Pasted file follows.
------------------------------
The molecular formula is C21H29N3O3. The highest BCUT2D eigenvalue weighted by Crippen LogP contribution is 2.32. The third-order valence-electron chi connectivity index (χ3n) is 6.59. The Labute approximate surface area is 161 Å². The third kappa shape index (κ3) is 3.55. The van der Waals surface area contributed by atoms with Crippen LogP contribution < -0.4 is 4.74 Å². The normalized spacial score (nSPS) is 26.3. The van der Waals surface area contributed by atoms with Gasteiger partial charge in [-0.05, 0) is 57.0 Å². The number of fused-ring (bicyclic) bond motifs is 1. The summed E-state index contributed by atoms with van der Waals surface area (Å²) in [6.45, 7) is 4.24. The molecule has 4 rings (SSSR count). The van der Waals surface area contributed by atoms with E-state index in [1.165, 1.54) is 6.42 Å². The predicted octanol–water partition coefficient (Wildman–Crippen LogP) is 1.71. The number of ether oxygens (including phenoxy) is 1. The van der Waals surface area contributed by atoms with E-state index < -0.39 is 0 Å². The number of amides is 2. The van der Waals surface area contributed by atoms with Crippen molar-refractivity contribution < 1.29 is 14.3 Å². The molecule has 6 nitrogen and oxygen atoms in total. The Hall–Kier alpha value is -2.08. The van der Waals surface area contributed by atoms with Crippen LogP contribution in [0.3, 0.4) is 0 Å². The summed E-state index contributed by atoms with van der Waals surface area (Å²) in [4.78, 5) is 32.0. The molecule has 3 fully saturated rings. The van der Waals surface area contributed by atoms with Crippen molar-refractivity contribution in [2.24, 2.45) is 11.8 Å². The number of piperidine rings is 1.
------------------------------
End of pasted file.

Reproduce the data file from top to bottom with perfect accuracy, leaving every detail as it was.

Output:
The molecular formula is C21H29N3O3. The highest BCUT2D eigenvalue weighted by Crippen LogP contribution is 2.32. The third-order valence-electron chi connectivity index (χ3n) is 6.59. The Labute approximate surface area is 161 Å². The third kappa shape index (κ3) is 3.55. The van der Waals surface area contributed by atoms with Crippen LogP contribution < -0.4 is 4.74 Å². The normalized spacial score (nSPS) is 26.3. The van der Waals surface area contributed by atoms with Gasteiger partial charge in [-0.05, 0) is 57.0 Å². The number of fused-ring (bicyclic) bond motifs is 1. The summed E-state index contributed by atoms with van der Waals surface area (Å²) in [6.45, 7) is 4.24. The molecule has 4 rings (SSSR count). The van der Waals surface area contributed by atoms with E-state index in [1.165, 1.54) is 6.42 Å². The predicted octanol–water partition coefficient (Wildman–Crippen LogP) is 1.71. The number of ether oxygens (including phenoxy) is 1. The van der Waals surface area contributed by atoms with E-state index < -0.39 is 0 Å². The number of amides is 2. The van der Waals surface area contributed by atoms with Crippen molar-refractivity contribution < 1.29 is 14.3 Å². The molecule has 6 nitrogen and oxygen atoms in total. The Hall–Kier alpha value is -2.08. The van der Waals surface area contributed by atoms with Crippen LogP contribution in [0.3, 0.4) is 0 Å². The summed E-state index contributed by atoms with van der Waals surface area (Å²) in [4.78, 5) is 32.0. The molecule has 3 fully saturated rings. The van der Waals surface area contributed by atoms with Crippen molar-refractivity contribution in [2.24, 2.45) is 11.8 Å². The number of piperidine rings is 1.